The Washington Times - November 23, 2011, 12:25PM

The Democratic National Committee is out with a new Web video attacking GOP presidential hopeful Mitt Romney for his views on illegal immigration, saying that the approach the former Massachusetts governor laid out in the debate Tuesday proves that he has “assumed the mantle as the most extreme, right-wing presidential candidate on the issue of immigration ever.”

“Romney’s round-them-up-and-throw-them-out anti-immigrant views used to the be the fare of far-right-wing gadfly candidates like Tom Tancredo, but no more,” the DNC said in a news release, referring to the former Colorado House member who has been a leading critic of illegal immigration. “Romney once again went to the far right of every other Republican presidential candidate, refusing to agree with others on the stage that tearing apart families is wrong or that we shouldn’t implement an extreme and inhumane immigration policy.”


In the Web video, the DNC asks: “On immigration, who is being honest about the challenges we face?” and then contrasts Mr. Romney opposition to “amnesty” with former House Speaker Newt Gingrich’s argument that the nation must consider some sort of way to legalize illegal immigrants with deep roots in the United States.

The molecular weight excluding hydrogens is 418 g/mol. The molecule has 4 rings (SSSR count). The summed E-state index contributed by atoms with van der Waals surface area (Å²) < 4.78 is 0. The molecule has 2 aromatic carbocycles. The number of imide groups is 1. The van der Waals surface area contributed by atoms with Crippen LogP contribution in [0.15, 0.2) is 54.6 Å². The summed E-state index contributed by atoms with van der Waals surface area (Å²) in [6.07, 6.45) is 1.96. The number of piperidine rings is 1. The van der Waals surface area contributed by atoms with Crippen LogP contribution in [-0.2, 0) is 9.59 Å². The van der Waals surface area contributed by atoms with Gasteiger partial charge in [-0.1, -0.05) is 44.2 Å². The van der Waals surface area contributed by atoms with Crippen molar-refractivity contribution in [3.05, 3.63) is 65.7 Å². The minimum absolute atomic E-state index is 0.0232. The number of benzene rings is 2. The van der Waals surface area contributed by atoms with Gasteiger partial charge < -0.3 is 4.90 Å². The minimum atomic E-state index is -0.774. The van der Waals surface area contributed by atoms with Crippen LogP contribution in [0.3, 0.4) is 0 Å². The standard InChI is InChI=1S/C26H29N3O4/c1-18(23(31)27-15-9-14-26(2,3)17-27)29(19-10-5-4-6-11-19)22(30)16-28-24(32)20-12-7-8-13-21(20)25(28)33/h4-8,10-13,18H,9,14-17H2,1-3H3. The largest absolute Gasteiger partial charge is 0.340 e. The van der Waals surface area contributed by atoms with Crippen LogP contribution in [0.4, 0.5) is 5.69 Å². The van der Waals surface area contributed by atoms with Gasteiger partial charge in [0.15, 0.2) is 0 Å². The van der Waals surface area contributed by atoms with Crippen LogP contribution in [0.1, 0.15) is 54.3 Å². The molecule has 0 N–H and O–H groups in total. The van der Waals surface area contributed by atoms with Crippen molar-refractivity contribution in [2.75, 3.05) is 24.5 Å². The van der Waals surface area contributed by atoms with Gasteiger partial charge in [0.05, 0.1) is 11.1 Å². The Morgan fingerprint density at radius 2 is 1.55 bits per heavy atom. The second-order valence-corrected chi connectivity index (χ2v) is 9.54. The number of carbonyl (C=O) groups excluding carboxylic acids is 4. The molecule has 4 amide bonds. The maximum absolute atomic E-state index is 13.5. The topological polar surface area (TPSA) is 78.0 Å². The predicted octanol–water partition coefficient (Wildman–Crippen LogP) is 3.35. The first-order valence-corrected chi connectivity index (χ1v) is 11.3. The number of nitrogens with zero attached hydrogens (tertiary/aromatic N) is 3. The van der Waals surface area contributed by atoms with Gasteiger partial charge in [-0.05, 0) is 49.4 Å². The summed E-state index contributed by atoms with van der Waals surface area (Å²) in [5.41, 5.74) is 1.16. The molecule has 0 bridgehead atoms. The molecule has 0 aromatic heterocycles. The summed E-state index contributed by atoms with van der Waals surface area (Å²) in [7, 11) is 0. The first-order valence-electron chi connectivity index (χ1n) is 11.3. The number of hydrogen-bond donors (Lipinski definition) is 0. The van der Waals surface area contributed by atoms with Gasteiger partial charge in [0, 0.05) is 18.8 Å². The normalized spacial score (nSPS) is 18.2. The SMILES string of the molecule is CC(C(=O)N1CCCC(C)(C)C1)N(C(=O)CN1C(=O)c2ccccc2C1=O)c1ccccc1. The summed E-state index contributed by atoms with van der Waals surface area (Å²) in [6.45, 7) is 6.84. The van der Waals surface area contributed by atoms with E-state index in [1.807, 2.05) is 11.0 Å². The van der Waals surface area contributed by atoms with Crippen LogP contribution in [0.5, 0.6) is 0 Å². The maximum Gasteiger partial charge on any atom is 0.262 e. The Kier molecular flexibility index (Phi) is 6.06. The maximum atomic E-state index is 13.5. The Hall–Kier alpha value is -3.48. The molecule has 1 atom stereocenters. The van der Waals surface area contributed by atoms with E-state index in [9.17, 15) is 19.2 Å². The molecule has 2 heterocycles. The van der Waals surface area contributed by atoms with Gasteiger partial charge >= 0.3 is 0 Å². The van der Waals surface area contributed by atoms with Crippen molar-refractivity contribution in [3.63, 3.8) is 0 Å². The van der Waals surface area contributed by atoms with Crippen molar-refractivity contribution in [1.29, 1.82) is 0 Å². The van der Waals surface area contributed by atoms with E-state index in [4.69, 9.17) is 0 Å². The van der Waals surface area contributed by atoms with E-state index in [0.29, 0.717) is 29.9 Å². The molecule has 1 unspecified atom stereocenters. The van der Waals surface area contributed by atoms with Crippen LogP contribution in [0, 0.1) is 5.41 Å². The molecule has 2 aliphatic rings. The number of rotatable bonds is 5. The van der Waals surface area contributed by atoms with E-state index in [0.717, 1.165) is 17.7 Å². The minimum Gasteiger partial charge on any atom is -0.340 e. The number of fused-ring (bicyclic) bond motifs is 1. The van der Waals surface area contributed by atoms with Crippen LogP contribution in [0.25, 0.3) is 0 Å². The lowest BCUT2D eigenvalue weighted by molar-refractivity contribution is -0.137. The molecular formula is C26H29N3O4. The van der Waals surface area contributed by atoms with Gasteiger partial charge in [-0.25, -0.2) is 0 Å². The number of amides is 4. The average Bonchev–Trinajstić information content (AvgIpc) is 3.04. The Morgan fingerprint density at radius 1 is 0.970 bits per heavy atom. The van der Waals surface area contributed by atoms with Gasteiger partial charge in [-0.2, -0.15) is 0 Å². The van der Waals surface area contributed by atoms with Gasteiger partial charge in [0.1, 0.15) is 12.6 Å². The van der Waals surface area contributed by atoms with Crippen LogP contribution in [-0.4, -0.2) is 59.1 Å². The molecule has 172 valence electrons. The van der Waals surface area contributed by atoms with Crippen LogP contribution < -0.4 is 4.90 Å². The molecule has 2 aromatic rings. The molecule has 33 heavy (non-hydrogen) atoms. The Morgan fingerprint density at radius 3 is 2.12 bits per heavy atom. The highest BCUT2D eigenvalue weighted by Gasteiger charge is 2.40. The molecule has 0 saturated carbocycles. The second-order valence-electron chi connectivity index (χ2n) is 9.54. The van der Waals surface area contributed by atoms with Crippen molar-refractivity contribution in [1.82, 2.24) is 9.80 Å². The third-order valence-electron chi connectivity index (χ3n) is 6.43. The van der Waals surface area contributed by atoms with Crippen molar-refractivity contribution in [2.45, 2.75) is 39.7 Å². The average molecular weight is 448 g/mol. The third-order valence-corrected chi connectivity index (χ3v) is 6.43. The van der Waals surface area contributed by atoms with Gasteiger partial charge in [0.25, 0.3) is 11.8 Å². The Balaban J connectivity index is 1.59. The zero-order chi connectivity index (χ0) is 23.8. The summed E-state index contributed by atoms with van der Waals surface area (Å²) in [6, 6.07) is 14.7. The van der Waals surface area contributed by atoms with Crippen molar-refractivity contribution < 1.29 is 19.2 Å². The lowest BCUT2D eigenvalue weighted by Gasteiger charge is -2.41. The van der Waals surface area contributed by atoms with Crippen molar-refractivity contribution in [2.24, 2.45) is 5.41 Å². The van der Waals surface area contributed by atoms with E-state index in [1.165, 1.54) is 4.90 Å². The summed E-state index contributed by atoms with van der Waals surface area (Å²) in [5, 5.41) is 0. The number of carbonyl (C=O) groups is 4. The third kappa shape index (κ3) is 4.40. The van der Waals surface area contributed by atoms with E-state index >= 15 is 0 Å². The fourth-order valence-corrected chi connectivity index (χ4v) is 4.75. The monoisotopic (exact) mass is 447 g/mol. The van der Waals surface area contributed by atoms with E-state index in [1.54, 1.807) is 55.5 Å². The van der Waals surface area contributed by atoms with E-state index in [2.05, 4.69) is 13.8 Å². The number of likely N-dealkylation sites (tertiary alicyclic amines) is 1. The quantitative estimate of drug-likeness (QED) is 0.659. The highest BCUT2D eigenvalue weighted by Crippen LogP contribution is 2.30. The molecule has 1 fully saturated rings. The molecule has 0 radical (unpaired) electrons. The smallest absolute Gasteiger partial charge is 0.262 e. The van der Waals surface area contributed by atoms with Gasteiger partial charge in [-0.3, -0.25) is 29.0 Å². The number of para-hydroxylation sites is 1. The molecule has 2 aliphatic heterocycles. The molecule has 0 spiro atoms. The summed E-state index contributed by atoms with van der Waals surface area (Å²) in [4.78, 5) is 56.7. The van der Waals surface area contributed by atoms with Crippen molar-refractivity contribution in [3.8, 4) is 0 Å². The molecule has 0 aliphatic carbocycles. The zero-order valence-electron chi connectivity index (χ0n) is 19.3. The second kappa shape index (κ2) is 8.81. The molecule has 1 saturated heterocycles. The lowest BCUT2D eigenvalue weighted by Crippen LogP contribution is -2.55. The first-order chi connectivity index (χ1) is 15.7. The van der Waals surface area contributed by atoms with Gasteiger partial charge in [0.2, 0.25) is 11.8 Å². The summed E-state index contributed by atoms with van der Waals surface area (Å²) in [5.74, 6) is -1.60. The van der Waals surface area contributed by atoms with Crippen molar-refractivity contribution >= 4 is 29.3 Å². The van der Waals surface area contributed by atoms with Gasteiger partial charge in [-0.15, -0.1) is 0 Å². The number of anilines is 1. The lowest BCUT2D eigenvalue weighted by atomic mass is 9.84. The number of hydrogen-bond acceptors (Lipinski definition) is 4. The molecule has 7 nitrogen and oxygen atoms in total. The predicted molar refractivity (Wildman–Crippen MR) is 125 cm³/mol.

“We have had in the past programs that said people who come here illegally are going to get to stay here illegally for the rest of their life,” Mr. Romney said in the debate. “That’s only going to encourage more people to come here illegally.”

Mr. Gingrich, meanwhile, who supported the immigration plan signed by President Ronald Reagan that some conservatives blame for fueling the current problem, challenged Republicans to take a more nuanced approach to the issue.

“I do not believe that the people of the United States are going to take people who have been here a quarter-century, who have children and grandchildren, who are members of the community, who may have done something 25 years ago, separate them from their families and expel them,” he said.

Illegal immigration has already shown to be a thorny issue in the GOP presidential race.

Texas Gov. Rick Perry was chastised shortly after entering the race by several of his GOP rivals and anti-illegal immigration groups for refusing to support a border fence as a key element in stopping the flow of illegals across the U.S. southern border. Mr. Perry’s candidacy, though, really started to tumble in September after he described critics of Texas’ program offering lower in-state tuition rates to some children of illegal immigrants as “heartless.”

On Tuesday, Mr. Gingrich took a softer approach. “The party that says it is the party of the family is not going to adopt an immigration policy that destroys families that have been here a quarter-century,” he said. “I’m prepared to take the heat for saying, let’s be humane in enforcing the law without giving them citizenship, but by finding a way to create legality so that they are not separated from their families.”

The DNC statement said Mr. Romney’s statement were “just another dishonest attempt” to “play politics on an issue to further his political ambitions rather than leveling with the American people about the real challenges we face in addressing this issue.”